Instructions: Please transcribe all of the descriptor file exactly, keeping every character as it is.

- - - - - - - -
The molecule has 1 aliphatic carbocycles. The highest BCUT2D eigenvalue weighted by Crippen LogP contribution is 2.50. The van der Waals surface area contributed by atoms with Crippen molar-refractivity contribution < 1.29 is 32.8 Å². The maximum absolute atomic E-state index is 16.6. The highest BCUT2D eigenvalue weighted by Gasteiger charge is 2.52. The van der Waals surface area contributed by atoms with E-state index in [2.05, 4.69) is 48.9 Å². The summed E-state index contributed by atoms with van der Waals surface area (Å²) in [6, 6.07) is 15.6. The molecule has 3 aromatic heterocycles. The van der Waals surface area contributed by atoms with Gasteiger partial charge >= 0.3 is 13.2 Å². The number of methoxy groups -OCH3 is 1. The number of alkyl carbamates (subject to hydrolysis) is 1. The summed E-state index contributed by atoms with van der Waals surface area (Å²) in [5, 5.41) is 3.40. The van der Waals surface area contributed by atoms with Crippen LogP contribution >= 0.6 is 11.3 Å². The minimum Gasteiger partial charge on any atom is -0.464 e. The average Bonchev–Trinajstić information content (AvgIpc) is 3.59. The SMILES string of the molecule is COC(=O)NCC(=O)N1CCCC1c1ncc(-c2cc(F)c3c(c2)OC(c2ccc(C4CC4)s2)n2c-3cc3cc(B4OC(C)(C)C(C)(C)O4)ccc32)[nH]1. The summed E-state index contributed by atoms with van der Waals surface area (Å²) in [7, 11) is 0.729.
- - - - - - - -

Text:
The molecule has 1 aliphatic carbocycles. The highest BCUT2D eigenvalue weighted by Crippen LogP contribution is 2.50. The van der Waals surface area contributed by atoms with Crippen molar-refractivity contribution < 1.29 is 32.8 Å². The maximum absolute atomic E-state index is 16.6. The highest BCUT2D eigenvalue weighted by Gasteiger charge is 2.52. The van der Waals surface area contributed by atoms with E-state index in [2.05, 4.69) is 48.9 Å². The summed E-state index contributed by atoms with van der Waals surface area (Å²) in [6, 6.07) is 15.6. The molecule has 3 aromatic heterocycles. The van der Waals surface area contributed by atoms with Gasteiger partial charge >= 0.3 is 13.2 Å². The number of methoxy groups -OCH3 is 1. The number of alkyl carbamates (subject to hydrolysis) is 1. The summed E-state index contributed by atoms with van der Waals surface area (Å²) in [5, 5.41) is 3.40. The van der Waals surface area contributed by atoms with Crippen LogP contribution >= 0.6 is 11.3 Å². The minimum Gasteiger partial charge on any atom is -0.464 e. The average Bonchev–Trinajstić information content (AvgIpc) is 3.59. The SMILES string of the molecule is COC(=O)NCC(=O)N1CCCC1c1ncc(-c2cc(F)c3c(c2)OC(c2ccc(C4CC4)s2)n2c-3cc3cc(B4OC(C)(C)C(C)(C)O4)ccc32)[nH]1. The summed E-state index contributed by atoms with van der Waals surface area (Å²) in [7, 11) is 0.729.